Ever wonder what it’d be like to spend a day in Death’s shoes? Don his dark cloak, wield his signature sheath, sever souls from recently deceased bodies and lead them on their path to the afterlife? Ok, I know what you’re thinking… Death doesn’t wear shoes! Alright…fair. But, if you did want to know what it’d be like to play Death for a day, now you can.
Flipping Death, developed by the Swedish indie game company Zoink, is a comical adventure platformer. Set in the whimsical town of Flatwood Peaks, the story follows Penny Doewood, a super rad goth-like girl with big dreams and an obsession with the morbid. After being fired from her job at the local funeral home, Penny meets up with her boyfriend Elliot for food, movies, and smooches. But after a car wreck and taking a shortcut through a graveyard, Penny accidentally falls to her death. Game over.
Just kidding. Penny wakes up and is given a second chance, except this time, she’s a ghost.
She finds herself in the Land of the Dead and is greeted by the spirit of a boat captain with an anchor stuck in his head. I suspect that has something to do with how he died, but I’m no doctor (nor do I play one on TV). Penny insists she’s an alive human, as opposed to the dead humans around her, and that this whole situation is a mistake. Eventually she runs into Death himself and tries to explain to him the predicament she’s found herself in. Unfortunately, he mistakes her for the temp he ordered. Before Penny can get a word in edgewise, Death gives her a cloak, his scythe, the responsibility of managing the souls of the underworld, and then leaves for a well-deserved vacation on the moon.
After a quick tutorial with ghost Lady Elderdough, Penny is well on her way to help trapped souls move on and ultimately try to find her way back to the Land of the Living. The gameplay is relatively simple; explore the world, possess the living, solve puzzles, complete the missions, and if you’re feeling extra adventurous, you can try your hand at bonus challenges.
The scythe Penny is equipped with can be used as a means of transport to get to platforms that are out of reach. However, playing on the PS4 I never quite got comfortable with the mechanics needed to operate the scythe. The buttons required to throw and teleport just didn’t feel natural to me. It’s an important skill to learn though as it’s not just needed to teleport but to also burst through pods of Ghost Critters. In order to have enough power to possess a living person, Penny must collect the Ghost Critters, who have a nasty habit of running away when she gets close to them. Don’t bother being stingy with how you spend your Ghost Critter collection, there’s plenty to go around and each Ghost Critter pod regenerates if you leave the area and come back to the spot they were at initially. Part of me wishes there was a finite number of Ghost Critters to make it more challenging. On the flip side though, I enjoyed being able to collect them quickly and proceed with possessing the living to complete my missions.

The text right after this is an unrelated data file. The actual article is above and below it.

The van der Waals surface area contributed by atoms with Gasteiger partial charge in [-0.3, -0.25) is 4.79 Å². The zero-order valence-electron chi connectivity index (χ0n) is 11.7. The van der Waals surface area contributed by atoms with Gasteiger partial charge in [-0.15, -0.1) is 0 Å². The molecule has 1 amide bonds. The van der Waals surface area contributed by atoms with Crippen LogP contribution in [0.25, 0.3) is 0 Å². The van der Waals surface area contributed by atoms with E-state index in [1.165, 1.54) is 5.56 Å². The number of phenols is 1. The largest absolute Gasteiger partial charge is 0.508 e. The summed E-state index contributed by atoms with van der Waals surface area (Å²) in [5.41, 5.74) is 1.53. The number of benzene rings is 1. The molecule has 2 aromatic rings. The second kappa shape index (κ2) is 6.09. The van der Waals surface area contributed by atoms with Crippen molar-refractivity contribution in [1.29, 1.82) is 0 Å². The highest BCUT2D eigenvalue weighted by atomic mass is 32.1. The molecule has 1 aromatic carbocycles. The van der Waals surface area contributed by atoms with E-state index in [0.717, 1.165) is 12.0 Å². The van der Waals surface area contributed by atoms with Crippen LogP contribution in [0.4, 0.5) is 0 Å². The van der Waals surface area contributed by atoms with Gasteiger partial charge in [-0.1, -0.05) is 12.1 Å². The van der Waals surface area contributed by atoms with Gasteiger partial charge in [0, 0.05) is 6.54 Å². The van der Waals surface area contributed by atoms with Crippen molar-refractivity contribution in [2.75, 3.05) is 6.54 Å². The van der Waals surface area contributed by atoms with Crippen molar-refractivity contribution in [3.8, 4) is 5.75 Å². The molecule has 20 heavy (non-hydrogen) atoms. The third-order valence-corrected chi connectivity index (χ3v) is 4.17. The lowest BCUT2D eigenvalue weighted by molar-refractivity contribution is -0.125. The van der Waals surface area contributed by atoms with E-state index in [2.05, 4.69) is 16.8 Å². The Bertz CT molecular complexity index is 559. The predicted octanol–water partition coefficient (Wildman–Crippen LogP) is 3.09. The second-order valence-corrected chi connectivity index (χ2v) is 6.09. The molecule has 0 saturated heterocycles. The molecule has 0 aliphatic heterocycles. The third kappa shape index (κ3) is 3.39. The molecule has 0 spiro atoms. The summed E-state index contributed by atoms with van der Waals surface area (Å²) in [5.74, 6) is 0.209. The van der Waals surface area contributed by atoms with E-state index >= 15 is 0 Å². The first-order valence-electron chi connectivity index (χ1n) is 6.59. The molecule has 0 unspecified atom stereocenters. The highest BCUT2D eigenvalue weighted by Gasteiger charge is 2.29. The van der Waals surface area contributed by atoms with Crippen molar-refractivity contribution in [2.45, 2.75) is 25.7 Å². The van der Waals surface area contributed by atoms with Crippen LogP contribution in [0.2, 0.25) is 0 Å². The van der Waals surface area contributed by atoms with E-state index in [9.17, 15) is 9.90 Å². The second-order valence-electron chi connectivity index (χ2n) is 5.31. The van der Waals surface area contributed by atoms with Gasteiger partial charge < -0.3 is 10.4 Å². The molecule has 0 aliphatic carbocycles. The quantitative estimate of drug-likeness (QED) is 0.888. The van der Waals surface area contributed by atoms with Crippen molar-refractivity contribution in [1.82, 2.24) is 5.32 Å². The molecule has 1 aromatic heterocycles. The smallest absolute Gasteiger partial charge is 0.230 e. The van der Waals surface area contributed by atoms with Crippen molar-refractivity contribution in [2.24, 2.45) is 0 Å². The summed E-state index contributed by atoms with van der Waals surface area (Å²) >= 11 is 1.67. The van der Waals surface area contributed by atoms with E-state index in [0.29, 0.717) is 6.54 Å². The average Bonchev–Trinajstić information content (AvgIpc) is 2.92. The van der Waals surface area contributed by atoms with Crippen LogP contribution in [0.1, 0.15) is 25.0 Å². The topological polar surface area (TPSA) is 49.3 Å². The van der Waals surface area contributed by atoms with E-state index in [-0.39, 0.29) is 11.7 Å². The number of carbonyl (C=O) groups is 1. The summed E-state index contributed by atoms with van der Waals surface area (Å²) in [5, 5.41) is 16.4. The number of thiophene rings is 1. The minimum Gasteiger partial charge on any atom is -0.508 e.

While built in 3D, Flipping Death has a 2D cardboard aesthetic to it, similar to is predecessor, Stick It to The Man! The environments are all drawn on flat surfaces, with platforms built to pop out and provide depth. The color pallet for the Land of the Dead even has the same shades of purple that Zoink tends to use in all their games. But what this game has that their other games don’t, is that this time you can flip between two different worlds. When players possess the living, the characters and background flip, exposing the colorful world behind them. Once you take possession of a human you can control their movements and read their thoughts, which often provides comedic commentary. I shouldn’t limit the possession to just humans though; you’ll have the opportunity to possess a dog, a bird, even a whale.
The off-beat jazzy soundtrack sets the tone and perfectly accentuates the game’s quirky feel, while the voice-acting undeniably gives life to the characters, providing them with distinct personalities. But it’s Ryan North’s script that brings it all together. The story’s pacing never faltered and the narrative is chock full of jokes, some of which touch on hot topics like toxic masculinity and gun rights. Zoink’s PR and Community Manager, Alexandra Dahlberg stated that, “We really wanted a game full of humour, and humour without connection to the world we live in can (in my very personal opinion) fall kinda flat. And some of the characters definitely opens up for discussing certain issues.” Providing commentary around topics seen in the headlines certainly wasn’t the goal of the game, but I appreciate the execution of including those types of moments. They never linger on the topics, and they don’t hit you over the head with them either. But I have to say there were a few moments where I definitely chortled when an unsuspecting joke about our society would appear.
Flipping Death is ultimately a fun and eccentric game that never takes itself too seriously. When asked what players should expect to take away from the game Alexandra responded with, “I hope they are a bit tired from laughing. The game doesn’t really have one big wisdom to leave the player with, our goal is for people to feel like they had a really fun time with it. Maybe they can feel a bit better with being a bit weird after realizing weird people are quite likeable.”
Flipping Death is currently available on Nintendo Switch, Xbox One, PlayStation 4 and Steam (PC).
Check out the trailer below: